highborn

adjective
high·​born | \ ˈhī-ˈbȯrn How to pronounce highborn (audio) \

Definition of highborn

: of noble birth

Examples of highborn in a Sentence

skeptics have argued that these dramatic masterpieces must have been written by someone more highborn than one William Shakespeare of Stratford-upon-Avon
Recent Examples on the Web Nannette, with her plain, angular face and hawklike eyes, wasn’t beautiful or highborn. Patricia Morrisroe, New York Times, 6 Nov. 2020 Live, Love, Laugh, The Duke and Duchess of Sussex AVAILABLE ITEMS PRINCELY AF sweatshirt (£80): Sharpie on a Champion-brand hooded sweatshirt—the perfect blend of highborn-lowbrow! Emily Flake, The New Yorker, 15 Jan. 2020 Modern Jerusalem was spared Disneyfication, first by the highborn culture of British colonialism, with its awe for the city’s antique past, and next by Jordanian paralysis, which froze the Old City as if in amber. Michael Kimmelman, New York Times, 13 Sep. 2019 One is a seedy refuge in Pigalle, with rat droppings on the floor and a lone bullet, left in a drawer; another is a château in the countryside, with snow on the ground and a highborn family in residence. Anthony Lane, The New Yorker, 30 Aug. 2019 His highborn friends—including the funny Menenius Agrippa, played by Teagle F. Bougere, who makes Elizabethan English sound easy-peasy, the smoothest conversation—try to coax him out of war mode and into the hearts of the people. Vinson Cunningham, The New Yorker, 12 Aug. 2019 And lucky for Arthur, Mera feels the same way, giving up her highborn birthright to marry ornery Orm, and choosing instead to travel with Arthur to the Sahara Desert and Sicily to find clues regarding the whereabouts of the super trident. Alex Abad-santos, Vox, 11 Dec. 2018 That a hotheaded, highborn Southerner killed a working man confirmed Northern fears about the intemperate behavior of Southern defenders of slavery, according to Gugliotta. Robert Mitchell, Washington Post, 23 June 2018 The dispute, no highborn version of a Thanksgiving dinner argument, involves divestment of ExxonMobil stock, lawsuits, and accusations of conspiracy by ExxonMobil against two family funds. Ben Ryder Howe, Town & Country, 18 Oct. 2017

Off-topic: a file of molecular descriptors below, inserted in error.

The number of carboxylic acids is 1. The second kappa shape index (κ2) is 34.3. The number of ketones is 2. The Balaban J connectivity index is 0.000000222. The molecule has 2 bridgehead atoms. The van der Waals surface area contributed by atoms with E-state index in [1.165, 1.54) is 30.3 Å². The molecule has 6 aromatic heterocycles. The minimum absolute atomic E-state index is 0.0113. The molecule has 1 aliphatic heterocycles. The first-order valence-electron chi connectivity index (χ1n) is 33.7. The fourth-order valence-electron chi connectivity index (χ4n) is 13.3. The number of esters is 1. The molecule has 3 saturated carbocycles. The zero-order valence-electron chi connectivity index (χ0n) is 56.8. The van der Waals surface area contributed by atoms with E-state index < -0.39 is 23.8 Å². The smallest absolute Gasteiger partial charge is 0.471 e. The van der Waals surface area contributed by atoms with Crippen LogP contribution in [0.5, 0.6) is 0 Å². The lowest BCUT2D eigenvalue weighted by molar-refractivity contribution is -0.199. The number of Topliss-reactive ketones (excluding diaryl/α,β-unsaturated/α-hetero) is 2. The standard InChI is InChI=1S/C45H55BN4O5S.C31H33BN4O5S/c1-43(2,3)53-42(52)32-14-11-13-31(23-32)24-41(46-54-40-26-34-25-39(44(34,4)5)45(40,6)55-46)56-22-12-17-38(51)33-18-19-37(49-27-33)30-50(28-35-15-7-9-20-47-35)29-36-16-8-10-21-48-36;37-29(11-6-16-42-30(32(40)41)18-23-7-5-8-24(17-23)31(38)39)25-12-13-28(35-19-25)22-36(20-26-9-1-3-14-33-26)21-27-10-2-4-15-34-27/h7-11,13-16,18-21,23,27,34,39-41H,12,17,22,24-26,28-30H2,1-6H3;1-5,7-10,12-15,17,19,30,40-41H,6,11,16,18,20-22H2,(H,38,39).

These example sentences are selected automatically from various online news sources to reflect current usage of the word 'highborn.' Views expressed in the examples do not represent the opinion of Merriam-Webster or its editors. Send us feedback.

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First Known Use of highborn

13th century, in the meaning defined above

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The first known use of highborn was in the 13th century

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Dictionary Entries Near highborn

high-boiling

highborn

highboy

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Cite this Entry

“Highborn.” Merriam-Webster.com Dictionary, Merriam-Webster, https://www.merriam-webster.com/dictionary/highborn. Accessed 27 Nov. 2021.

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More Definitions for highborn

highborn

adjective

English Language Learners Definition of highborn

: born into a family with very high social status

More from Merriam-Webster on highborn

Britannica English: Translation of highborn for Arabic Speakers

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